Treasury's lawyers take stand in High Court as case draws to close
TREASURY Holdings' insolvency did not deprive the borrower of constitutional rights, lawyers for the developer told the High Court.
Lawyers for Treasury took the stand yesterday for the second-last day of arguments in the company's request for leave to take a legal challenge against the appointment of receivers over properties worth hundreds of millions by the National Asset Management Agency (NAMA).
Treasury was responding to evidence from NAMA and KBC Bank.
Treasury should have been allowed to make representations before NAMA appointed receivers over its assets here, Michael Collins, for Treasury, told the court.
Treasury had a "very substantial" reputation here and in China that would be, and already has been, adversely affected by NAMA's decision to call in its loans.
He said NAMA took a decision to call in loans owned by Treasury without giving it a proper opportunity to address issues raised by the agency.
He said Treasury's Paddy Teahon left a December 22, 2011, meeting with NAMA thinking he had "cleared the air" and matters were "on track".
He was unaware all the decisions had been made, Mr Collins said. However, in its evidence KBC Bank said it had taken a decision to send in receivers even if NAMA did not. KBC is owed €75m by Treasury.
If NAMA took a different view, it would make "no difference" as KBC had lost faith in the management of Treasury.
It would countenance no alternative to the calling in of Treasury's loans and the appointment of receivers.
KBC said Treasury could "bleat and cry and whinge" all it liked but the bank had decided to reject investment proposals for the Treasury loans from MacQuarie Corporate and Asset Finance Ltd and Hines. The proposals were "defective", "unrealistic", "unworkable" and "unacceptable to any commercial lender", Lyndon MacCann, for KBC, said.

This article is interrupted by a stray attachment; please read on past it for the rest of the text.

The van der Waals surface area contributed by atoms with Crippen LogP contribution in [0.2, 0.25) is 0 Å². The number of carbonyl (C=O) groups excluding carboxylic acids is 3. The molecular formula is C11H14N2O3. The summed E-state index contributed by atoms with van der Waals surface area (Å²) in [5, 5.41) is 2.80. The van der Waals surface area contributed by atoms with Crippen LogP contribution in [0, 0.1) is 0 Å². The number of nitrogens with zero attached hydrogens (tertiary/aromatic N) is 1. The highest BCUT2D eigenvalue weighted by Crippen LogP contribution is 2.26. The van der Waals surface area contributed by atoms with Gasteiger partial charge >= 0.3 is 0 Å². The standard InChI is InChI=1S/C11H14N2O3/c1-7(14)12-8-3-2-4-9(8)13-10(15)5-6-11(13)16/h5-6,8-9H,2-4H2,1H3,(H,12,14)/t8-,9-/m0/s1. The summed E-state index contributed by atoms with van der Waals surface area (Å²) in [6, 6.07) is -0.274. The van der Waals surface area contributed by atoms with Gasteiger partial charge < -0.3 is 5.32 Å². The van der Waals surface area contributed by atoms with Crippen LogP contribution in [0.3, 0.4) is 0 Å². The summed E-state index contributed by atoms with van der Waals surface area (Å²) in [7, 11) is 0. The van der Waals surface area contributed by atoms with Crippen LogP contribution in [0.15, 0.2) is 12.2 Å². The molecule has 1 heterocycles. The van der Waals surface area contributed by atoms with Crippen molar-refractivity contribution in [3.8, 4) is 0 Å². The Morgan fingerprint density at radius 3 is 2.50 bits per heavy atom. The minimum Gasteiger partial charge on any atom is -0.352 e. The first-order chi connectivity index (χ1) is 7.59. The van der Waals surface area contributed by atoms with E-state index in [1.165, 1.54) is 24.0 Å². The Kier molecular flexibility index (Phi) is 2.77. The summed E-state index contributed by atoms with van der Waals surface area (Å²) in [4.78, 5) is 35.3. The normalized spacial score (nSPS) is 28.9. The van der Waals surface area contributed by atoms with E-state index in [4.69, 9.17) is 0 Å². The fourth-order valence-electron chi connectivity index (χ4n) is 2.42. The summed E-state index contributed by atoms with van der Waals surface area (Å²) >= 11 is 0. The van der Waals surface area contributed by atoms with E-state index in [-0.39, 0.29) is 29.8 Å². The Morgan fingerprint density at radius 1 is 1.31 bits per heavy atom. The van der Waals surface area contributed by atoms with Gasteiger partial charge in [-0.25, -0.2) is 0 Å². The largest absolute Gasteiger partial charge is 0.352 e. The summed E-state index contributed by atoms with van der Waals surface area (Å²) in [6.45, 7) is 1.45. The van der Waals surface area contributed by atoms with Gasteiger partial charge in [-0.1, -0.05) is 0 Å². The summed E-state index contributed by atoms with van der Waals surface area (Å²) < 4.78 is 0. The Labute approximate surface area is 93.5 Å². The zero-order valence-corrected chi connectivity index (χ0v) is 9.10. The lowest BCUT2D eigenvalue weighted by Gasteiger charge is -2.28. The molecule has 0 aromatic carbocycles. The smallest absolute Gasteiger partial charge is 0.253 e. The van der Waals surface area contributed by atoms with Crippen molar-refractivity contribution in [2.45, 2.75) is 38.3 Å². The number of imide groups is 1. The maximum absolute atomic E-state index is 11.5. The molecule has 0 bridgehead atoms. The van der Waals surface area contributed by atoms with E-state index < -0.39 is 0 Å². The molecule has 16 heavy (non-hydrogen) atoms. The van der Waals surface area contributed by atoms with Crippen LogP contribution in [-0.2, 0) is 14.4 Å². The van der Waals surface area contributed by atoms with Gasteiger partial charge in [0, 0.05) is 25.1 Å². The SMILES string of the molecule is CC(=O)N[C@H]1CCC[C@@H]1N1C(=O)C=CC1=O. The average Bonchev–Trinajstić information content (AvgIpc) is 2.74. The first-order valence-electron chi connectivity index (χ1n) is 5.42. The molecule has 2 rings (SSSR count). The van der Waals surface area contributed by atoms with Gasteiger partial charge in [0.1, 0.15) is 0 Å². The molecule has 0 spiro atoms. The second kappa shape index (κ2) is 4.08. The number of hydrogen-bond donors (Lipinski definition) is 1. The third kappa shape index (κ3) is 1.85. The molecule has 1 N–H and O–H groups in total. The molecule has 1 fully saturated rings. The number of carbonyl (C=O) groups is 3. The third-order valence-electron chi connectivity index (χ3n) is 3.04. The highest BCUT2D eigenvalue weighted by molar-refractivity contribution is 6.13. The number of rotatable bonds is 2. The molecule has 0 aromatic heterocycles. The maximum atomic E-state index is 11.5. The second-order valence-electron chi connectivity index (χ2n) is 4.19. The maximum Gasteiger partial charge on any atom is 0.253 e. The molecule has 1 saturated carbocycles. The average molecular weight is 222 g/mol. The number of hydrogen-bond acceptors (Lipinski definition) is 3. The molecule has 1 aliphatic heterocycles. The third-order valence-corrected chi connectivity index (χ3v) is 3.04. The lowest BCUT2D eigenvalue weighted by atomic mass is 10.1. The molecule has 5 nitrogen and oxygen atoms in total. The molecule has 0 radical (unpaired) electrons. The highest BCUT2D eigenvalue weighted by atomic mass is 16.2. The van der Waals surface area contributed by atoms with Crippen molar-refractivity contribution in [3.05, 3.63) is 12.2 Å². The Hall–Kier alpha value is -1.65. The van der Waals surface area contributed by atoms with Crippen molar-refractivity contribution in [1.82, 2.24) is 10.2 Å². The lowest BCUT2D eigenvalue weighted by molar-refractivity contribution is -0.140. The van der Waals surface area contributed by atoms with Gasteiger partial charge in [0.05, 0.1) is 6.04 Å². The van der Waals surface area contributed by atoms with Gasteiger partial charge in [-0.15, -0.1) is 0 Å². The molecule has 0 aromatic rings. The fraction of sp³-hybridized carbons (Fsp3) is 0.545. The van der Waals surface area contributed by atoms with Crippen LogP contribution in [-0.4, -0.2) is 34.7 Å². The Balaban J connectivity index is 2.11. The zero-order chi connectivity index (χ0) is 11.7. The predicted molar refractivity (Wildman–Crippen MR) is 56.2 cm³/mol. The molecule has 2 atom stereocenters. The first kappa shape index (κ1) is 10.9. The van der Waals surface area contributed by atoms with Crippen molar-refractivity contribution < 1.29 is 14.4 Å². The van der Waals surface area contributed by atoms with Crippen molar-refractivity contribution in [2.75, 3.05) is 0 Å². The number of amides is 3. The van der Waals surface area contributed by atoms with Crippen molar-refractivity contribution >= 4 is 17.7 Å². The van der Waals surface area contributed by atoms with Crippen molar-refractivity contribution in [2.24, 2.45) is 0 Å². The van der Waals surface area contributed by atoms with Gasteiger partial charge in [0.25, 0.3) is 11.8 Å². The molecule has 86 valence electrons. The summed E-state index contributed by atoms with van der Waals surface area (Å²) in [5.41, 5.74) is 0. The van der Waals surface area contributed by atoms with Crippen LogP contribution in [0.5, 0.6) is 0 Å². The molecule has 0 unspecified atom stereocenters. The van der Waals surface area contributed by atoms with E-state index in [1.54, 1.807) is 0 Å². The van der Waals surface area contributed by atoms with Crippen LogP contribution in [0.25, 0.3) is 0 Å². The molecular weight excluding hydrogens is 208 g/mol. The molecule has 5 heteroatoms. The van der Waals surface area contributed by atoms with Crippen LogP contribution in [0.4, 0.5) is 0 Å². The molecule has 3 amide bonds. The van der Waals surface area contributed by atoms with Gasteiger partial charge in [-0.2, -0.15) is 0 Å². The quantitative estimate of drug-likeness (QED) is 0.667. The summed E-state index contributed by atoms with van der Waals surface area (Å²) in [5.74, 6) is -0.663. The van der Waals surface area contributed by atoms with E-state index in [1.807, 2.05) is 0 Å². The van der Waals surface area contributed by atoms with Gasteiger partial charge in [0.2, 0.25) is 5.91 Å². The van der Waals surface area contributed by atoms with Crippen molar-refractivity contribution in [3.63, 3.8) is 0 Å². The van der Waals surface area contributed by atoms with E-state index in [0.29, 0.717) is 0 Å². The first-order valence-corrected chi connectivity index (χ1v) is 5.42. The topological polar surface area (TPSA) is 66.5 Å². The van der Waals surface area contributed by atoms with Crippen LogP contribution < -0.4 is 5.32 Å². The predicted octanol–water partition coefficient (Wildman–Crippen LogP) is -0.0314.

The proposals, the court has heard, required NAMA to provide most of the finance for those companies to acquire Treasury loans transferred to it.
Granting leave to Treasury to challenge the receivers' appointment would be "a futile exercise", Mr MacCann said.
Treasury had made no loan interest payments to KBC since July 2010 and quashing the receivers' appointment would only perpetuate its continuing breach of contract, he said.
Earlier, in his closing arguments for NAMA, Paul Sreenan said that if Treasury secures leave for a judicial review challenge, NAMA will look to Treasury's shareholders Richard Barrett and John Ronan to personally provide undertakings to pay damages if Treasury ultimately loses that judicial review.
The hearing continues today.
As legal arguments were being heard, shares in Singapore-listed Treasury China Trust fell by more than 10pc. Shares fell after the firm alerted the market that its sponsor, Treasury Holdings, was involved in the legal dispute with NAMA.
The China property business had emerged as a crucial stumbling block in NAMA's dealing with Treasury in evidence last week, after NAMA revealed that shares in the subsidiary valued at €20m had been sold for €100,000 and an IOU to the owners of Treasury.